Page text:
A Generation Of ‘Whatever’ (1)

(By Deolu Laluwoye)

Accordingly, when change would take prevalence as the only constant thing common to every aspect of human history, a new generation sprouted and sadly it is that generation which I’ve tagged the “Generation whatever”. It is the 40 per cent of the population of the nation, the generation I have come to berate, the generation I belong to. The generation that munches with both eyes closed on the sweet and sour grape of “modernisation”. We seem to have totally forgotten the history of previous generations that existed just like ours that could serve as a road map to that Promised Land.

 A SAYING goes thus: “Knowledge is power.” In actual implementation of this inspiring power-soaked three-word statement, it would be expected of an average person who has ridden the waves of education, be it formal or otherwise, to display in the least manner possible, some level of distinction and by far a copious amount of enlightenment, concern and awareness especially when it comes to the ever present salient issues affecting one’s milieu, and if possible proffer a substantial contribution that could lead to a solution since with that great power comes great responsibility.

   Unfortunately, ours is a country with a whooping population of 170 million (Source: Index mundi) and a considerable percentage in the region of up to 40 per cent considered as younger generations and a population growth rate of 2.55 per cent, a literacy rate of 61.3 per cent with a rather opportune fraction of that within the walls of Ivory Towers within and outside the shores of the nation, riding that wave of education and of course in the process of getting empowered with knowledge. As charming as this may sound, it is quite disheartening to come across occasional exhibition of ignorance and snobbish attitude to the salient issues earlier mentioned such as the general condition of the economy. Snobbish attitude in the sense that a typical youth of today tends to be arrogant by posing to be uninterested in matters like politics and current affairs, and this has gone viral unbeknownst to us, the youths.

  However, a certain generation of this great country, and in a larger context the continent as a whole, is known for waging a valiant and laudable fight for independence of theirs and other nations. Needless to say that it was an impressive display of the knowledge that that generation garnered from their pioneering ride of the wave of education in the hands of their colonial masters against whom it was later used to fight.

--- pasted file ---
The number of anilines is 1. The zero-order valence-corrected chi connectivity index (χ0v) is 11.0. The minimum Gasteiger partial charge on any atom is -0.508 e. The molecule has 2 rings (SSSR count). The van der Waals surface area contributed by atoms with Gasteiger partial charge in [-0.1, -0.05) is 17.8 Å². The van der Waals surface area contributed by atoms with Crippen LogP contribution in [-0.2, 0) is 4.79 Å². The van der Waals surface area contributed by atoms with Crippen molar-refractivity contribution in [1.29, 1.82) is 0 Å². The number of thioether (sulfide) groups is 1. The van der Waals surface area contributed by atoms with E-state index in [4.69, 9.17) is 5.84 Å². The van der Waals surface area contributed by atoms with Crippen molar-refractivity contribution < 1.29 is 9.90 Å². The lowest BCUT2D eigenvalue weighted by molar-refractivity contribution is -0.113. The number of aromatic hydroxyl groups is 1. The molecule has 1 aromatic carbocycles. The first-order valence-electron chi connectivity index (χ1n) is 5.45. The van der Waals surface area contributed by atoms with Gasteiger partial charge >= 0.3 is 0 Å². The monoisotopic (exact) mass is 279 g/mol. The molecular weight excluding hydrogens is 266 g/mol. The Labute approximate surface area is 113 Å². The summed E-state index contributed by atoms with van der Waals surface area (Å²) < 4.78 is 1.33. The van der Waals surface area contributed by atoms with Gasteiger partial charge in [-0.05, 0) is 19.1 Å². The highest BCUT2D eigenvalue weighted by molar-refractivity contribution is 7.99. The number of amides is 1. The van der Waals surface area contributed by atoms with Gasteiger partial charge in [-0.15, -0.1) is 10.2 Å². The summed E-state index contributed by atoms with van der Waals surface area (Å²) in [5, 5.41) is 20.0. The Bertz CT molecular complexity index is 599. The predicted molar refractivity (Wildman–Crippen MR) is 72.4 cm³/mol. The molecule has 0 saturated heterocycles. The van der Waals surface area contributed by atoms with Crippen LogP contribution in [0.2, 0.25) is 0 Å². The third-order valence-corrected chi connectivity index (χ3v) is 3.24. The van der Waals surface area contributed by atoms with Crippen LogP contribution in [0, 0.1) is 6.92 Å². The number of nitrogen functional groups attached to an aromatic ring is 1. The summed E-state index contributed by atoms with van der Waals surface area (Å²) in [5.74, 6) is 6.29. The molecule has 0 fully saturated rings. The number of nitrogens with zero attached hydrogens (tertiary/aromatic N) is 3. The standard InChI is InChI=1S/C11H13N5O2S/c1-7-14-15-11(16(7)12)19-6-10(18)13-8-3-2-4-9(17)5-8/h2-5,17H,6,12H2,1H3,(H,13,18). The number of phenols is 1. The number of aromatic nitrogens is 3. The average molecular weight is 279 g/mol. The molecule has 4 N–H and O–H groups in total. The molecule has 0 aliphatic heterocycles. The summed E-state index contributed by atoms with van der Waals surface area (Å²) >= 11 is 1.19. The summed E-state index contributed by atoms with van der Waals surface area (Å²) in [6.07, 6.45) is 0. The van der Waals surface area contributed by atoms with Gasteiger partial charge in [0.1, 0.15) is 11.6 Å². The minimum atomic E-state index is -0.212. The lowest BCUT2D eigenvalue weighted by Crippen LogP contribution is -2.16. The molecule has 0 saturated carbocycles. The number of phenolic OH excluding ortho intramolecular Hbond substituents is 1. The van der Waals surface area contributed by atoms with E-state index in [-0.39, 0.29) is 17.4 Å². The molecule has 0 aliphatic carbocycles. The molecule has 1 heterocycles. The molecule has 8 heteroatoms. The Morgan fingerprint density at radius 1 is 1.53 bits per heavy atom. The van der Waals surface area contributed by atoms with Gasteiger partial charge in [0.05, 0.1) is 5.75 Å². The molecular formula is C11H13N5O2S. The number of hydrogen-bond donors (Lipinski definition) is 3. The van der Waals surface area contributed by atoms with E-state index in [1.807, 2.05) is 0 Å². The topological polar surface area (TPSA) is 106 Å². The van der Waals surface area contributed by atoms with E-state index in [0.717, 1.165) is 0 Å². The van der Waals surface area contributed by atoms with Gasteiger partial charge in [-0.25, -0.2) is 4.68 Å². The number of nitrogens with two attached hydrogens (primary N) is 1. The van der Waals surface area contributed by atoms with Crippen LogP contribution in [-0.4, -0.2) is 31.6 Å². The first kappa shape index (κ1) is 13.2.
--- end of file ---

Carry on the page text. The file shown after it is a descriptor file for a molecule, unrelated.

Furthermore, gone are those days when the country was proud of a generation known for innovations in various fields. Take the field of art as an example, which covers from good music that was highly regarded throughout the Federation to widely acceptable manuscripts by intelligent writers. In addition, worthy of mention is the prowess of that generation in the world of arts and athletics where writers and athletes were accordingly compensated with notable awards like the Nobel Prize and Olympic medals as the case might be. Chief I.K. Dairo, for example, was knighted a member of the British Empire by the Queen for his groundbreaking effort in promoting quality music locally and internationally. This feat surely won’t happen again; at least not in this generation given the kind of music our youths listen to and produce.

  Accordingly, when change would take prevalence as the only constant thing common to every aspect of human history, a new generation sprouted and sadly it is that generation which I’ve tagged the “Generation whatever”. It is the 40 per cent of the population of the nation, the generation I have come to berate, the generation I belong to. The generation that munches with both eyes closed on the sweet and sour grape of “modernisation”. We seem to have totally forgotten the history of previous generations that existed just like ours that could serve as a road map to that Promised Land. The most painful part is that we appear not to care. To try to engage an average Nigerian youth of today in such matters as politics, banking, art or history is a fruitless effort. The most probable response is bound to lead to a somewhat awkward conversation and stuttering attempt to look for an answer: that widely used word, “whatever”.

   The only exception might be in the case of an undergraduate who majors in one of the fields as a course of study. Let us start by asking ourselves questions like: How many of us have taken time to pick at least one of  the books by Chinua Achebe and Wole Soyinka as popular as they are except when we are compelled to do so perhaps as an assignment or for a job interview? How many of us care enough to flip daily through the newspapers to catch a glimpse of the current unemployment rate in the country except in instances when it contains a catching sport or entertainment gossip? How many of us have ever taken time to give a deep thought to why a Pound exchanges for such an excessive rate in Naira? We would not bother as long as we have the latest fashion item worn from foreign cultures that we blindly imitate, or possess the latest technological gadgets. The salient issues in need of discussion and reflection are continuously met with the snobbish exclamation: “whatever!” When we are driven to show a bit of concern, it is then we rain curses on the government.

To be continued.

Laluwoye is a student and political analyst from Ibadan.

“Opinion pieces of this sort published on RISE Networks are those of the original authors and do not in anyway represent the thoughts, beliefs and ideas of RISE Networks.”

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